Thursday 29 December 2011

12 for 2012: No.5: Elizabeth Madox Roberts (1881-1941)

During each of the twelve days of Christmas, the 1709 Blog is bringing readers some information concerning an author, composer, artist or creator who died in 1941 and whose works fall into the public domain in 2012 in countries which operate a "life plus seventy years" term for copyright in authors' works. Today's feature focuses on late-developing novelist and children's poet Elizabeth Madox Roberts.

Elizabeth Madox Roberts was already 40 years old when she fulfilled her life-long dream of graduating from college. While studying literature and philosophy Roberts was greatly inspired by the connections she forged at the college poetry club, and her first collection of poems (Under the Tree) was published the year after she left college. Since its publication in 1922, these children’s poems have never been out of print. Most of Roberts’ remaining years were spent in her hometown of Springfield, Kentucky, where she continued to produce highly-acclaimed poems, seven novels and a number of short stories. Roberts loved Kentucky, which she called her ‘Little Country’, and many of her works are based around the Kentucky mountain people.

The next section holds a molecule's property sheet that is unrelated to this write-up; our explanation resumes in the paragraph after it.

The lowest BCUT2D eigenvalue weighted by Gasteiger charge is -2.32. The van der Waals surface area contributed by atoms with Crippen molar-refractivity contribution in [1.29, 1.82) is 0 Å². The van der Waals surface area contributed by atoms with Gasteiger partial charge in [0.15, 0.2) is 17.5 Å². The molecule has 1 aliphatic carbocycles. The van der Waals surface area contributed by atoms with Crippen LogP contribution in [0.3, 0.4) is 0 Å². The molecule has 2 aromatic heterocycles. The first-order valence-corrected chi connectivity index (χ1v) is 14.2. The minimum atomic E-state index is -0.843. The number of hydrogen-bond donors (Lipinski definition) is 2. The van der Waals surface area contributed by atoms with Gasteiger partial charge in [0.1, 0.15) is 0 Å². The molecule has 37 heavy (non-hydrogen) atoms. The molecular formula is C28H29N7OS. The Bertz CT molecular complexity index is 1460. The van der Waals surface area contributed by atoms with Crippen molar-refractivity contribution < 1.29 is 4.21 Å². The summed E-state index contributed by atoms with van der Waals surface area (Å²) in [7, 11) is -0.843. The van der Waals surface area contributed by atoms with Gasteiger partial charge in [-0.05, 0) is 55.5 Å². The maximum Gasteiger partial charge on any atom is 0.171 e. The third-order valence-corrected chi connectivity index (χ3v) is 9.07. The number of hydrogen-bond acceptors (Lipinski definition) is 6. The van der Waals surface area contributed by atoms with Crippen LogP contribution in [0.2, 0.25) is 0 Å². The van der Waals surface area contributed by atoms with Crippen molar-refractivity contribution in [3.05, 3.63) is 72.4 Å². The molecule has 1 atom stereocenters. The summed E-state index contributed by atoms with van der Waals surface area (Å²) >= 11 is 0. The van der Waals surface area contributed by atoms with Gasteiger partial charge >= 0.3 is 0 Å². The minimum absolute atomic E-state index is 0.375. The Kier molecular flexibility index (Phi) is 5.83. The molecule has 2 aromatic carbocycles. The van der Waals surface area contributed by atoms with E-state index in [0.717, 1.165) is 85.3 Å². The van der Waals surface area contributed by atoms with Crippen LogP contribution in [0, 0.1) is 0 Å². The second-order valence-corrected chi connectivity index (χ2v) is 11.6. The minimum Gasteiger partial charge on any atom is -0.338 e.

Roberts' first novel, The Time of Man (1926), was an international success and inspired her to write several further works, including The Great Meadow (1930), and A Buried Treasure (1936). Her poetry was known for its strong rhythmic qualities, and idiosyncratic language. As public recognition grew, Roberts received a number of major poetry prizes in the later years of her life, and her poetic style had a strong influence on the development of fellow Kentuckian poet and writer Robert Penn Warren.

This series has been authored by Miriam Levenson, whom the 1709 Blog gives its grateful thanks.

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